LLVM Clang 3.4 Already Has Some Performance Changes
Written by Michael Larabel in Software on 27 June 2013. Page 1 of 4. 3 Comments

While LLVM 3.3 was released last week, there are already some performance changes for the latest LLVM 3.4 and Clang 3.4 SVN development code for this C/C++ compiler stack.

Ran earlier were GCC 4.9 compiler benchmarks on the Intel Core i7 4770K "Haswell" with the "core-avx2" compiler optimizations to exploit the new CPU instruction set extensions offered on the brand new processor. While the GCC 4.9 benchmarks yielded some changes, they weren't incredibly interesting. However, when testing LLVM/Clang 3.4 SVN, there were some more interesting performance changes.

LLVM/Clang 3.3 was just released last week, but it was branched from trunk in May and already it appears there have been some performance changes for LLVM/Clang 3.4 ahead of its expected release by the end of the calendar year. The CFLAGS/CXXFLAGS were set for "-O3 -march=core-avx2" to exploit the full capabilities of the wonderful Haswell processor and the compiler options were maintained the same throughout testing of all compilers.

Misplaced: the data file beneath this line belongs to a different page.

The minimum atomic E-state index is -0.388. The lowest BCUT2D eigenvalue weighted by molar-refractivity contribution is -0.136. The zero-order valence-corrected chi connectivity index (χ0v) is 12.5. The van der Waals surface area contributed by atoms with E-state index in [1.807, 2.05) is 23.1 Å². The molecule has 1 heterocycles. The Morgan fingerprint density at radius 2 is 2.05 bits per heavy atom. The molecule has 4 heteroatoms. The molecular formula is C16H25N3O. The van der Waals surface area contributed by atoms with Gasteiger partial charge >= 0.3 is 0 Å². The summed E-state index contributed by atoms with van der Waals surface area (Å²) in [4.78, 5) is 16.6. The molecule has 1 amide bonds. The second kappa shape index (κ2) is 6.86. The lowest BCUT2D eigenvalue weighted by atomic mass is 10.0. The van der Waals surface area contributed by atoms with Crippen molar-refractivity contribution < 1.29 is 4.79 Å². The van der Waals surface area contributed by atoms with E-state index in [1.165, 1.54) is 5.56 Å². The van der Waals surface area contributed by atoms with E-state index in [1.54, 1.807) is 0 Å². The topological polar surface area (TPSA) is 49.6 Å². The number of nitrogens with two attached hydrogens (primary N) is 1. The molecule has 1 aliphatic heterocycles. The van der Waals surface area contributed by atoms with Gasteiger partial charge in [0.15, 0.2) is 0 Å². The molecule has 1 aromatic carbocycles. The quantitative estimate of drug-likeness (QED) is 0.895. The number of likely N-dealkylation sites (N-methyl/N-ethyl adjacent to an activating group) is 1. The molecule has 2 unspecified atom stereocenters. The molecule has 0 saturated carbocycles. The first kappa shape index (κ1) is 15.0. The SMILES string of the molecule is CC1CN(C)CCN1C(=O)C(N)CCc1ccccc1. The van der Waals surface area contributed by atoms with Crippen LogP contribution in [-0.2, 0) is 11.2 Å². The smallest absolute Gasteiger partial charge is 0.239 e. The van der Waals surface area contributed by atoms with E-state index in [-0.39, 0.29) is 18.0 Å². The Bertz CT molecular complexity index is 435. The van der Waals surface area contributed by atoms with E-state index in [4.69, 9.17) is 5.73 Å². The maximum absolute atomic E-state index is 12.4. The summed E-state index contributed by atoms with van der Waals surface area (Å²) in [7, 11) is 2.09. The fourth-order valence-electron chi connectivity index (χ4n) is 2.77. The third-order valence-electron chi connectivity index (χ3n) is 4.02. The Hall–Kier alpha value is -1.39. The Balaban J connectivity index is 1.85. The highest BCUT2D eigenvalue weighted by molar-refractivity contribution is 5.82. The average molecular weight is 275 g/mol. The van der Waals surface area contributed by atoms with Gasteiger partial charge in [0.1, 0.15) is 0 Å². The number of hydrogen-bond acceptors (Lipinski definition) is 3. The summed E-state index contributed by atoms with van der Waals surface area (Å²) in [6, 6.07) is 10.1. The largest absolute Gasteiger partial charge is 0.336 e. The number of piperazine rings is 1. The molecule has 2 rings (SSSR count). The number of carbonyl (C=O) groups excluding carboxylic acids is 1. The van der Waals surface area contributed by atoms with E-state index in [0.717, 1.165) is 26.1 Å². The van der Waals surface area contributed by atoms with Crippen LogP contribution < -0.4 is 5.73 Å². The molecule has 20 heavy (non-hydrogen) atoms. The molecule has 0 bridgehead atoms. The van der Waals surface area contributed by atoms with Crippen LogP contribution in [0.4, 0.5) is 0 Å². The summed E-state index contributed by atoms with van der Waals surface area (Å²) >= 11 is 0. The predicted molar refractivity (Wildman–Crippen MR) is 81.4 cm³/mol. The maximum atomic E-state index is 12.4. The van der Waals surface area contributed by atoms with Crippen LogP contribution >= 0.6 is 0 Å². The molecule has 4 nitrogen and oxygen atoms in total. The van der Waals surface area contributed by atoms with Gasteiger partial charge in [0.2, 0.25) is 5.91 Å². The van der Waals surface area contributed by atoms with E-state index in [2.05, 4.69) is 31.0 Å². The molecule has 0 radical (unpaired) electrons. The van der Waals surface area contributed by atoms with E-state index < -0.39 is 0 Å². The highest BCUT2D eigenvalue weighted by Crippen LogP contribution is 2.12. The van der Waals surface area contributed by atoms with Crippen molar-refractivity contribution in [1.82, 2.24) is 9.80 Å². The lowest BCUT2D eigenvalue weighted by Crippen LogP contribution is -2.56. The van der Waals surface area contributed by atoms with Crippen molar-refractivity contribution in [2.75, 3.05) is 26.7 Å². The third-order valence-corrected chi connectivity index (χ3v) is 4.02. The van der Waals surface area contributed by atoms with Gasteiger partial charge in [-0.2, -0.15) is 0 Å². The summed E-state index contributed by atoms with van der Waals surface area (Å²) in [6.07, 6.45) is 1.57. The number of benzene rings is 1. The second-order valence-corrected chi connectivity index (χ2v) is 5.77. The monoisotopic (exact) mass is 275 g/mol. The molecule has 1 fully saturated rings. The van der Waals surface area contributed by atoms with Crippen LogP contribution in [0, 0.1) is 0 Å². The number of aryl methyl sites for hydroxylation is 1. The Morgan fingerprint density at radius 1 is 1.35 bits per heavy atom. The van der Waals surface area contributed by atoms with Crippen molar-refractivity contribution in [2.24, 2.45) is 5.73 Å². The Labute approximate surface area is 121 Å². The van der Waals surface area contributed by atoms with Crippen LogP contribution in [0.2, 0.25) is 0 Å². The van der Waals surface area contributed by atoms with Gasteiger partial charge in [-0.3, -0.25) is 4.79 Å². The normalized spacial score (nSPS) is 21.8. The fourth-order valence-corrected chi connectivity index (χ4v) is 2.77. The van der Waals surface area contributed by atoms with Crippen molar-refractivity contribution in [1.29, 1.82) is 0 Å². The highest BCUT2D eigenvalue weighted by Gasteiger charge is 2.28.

These LLVM/Clang results build upon the earlier GCC 4.8.1/4.9.0 results for some reference data points. LLVM/Clang 3.3 and 3.4 were built in a release mode by disabling assertions and enabling optimizations. The SVN code for LLVM, Clang, and Compiler-RT were obtained from the Subversion repository on 26 June. All benchmarking was handled in a fully automated and reproducible manner using the open-source Phoronix Test Suite benchmarking software.



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